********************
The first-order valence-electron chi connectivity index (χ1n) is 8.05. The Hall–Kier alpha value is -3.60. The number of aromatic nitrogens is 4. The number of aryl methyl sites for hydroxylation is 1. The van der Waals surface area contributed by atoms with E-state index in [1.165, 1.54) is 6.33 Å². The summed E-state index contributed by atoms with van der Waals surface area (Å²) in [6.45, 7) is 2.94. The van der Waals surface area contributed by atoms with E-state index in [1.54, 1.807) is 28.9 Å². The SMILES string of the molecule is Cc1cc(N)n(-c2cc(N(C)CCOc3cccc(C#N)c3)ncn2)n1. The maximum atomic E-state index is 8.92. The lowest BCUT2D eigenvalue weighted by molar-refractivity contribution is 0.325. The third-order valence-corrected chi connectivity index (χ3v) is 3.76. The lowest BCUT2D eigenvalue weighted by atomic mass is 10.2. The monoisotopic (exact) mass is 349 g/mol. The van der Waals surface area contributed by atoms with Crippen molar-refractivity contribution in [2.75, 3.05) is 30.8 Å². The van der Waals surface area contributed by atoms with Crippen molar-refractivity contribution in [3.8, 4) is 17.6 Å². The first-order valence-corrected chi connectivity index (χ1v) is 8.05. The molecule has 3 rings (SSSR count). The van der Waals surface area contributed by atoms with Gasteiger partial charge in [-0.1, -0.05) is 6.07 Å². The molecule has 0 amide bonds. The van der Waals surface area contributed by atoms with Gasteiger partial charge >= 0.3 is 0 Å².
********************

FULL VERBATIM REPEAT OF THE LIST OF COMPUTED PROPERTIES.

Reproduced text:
The first-order valence-electron chi connectivity index (χ1n) is 8.05. The Hall–Kier alpha value is -3.60. The number of aromatic nitrogens is 4. The number of aryl methyl sites for hydroxylation is 1. The van der Waals surface area contributed by atoms with E-state index in [1.165, 1.54) is 6.33 Å². The summed E-state index contributed by atoms with van der Waals surface area (Å²) in [6.45, 7) is 2.94. The van der Waals surface area contributed by atoms with E-state index in [1.54, 1.807) is 28.9 Å². The SMILES string of the molecule is Cc1cc(N)n(-c2cc(N(C)CCOc3cccc(C#N)c3)ncn2)n1. The maximum atomic E-state index is 8.92. The lowest BCUT2D eigenvalue weighted by molar-refractivity contribution is 0.325. The third-order valence-corrected chi connectivity index (χ3v) is 3.76. The lowest BCUT2D eigenvalue weighted by atomic mass is 10.2. The monoisotopic (exact) mass is 349 g/mol. The van der Waals surface area contributed by atoms with Crippen molar-refractivity contribution in [2.75, 3.05) is 30.8 Å². The van der Waals surface area contributed by atoms with Crippen molar-refractivity contribution in [3.8, 4) is 17.6 Å². The first-order valence-corrected chi connectivity index (χ1v) is 8.05. The molecule has 3 rings (SSSR count). The van der Waals surface area contributed by atoms with Gasteiger partial charge in [-0.1, -0.05) is 6.07 Å². The molecule has 0 amide bonds. The van der Waals surface area contributed by atoms with Gasteiger partial charge >= 0.3 is 0 Å².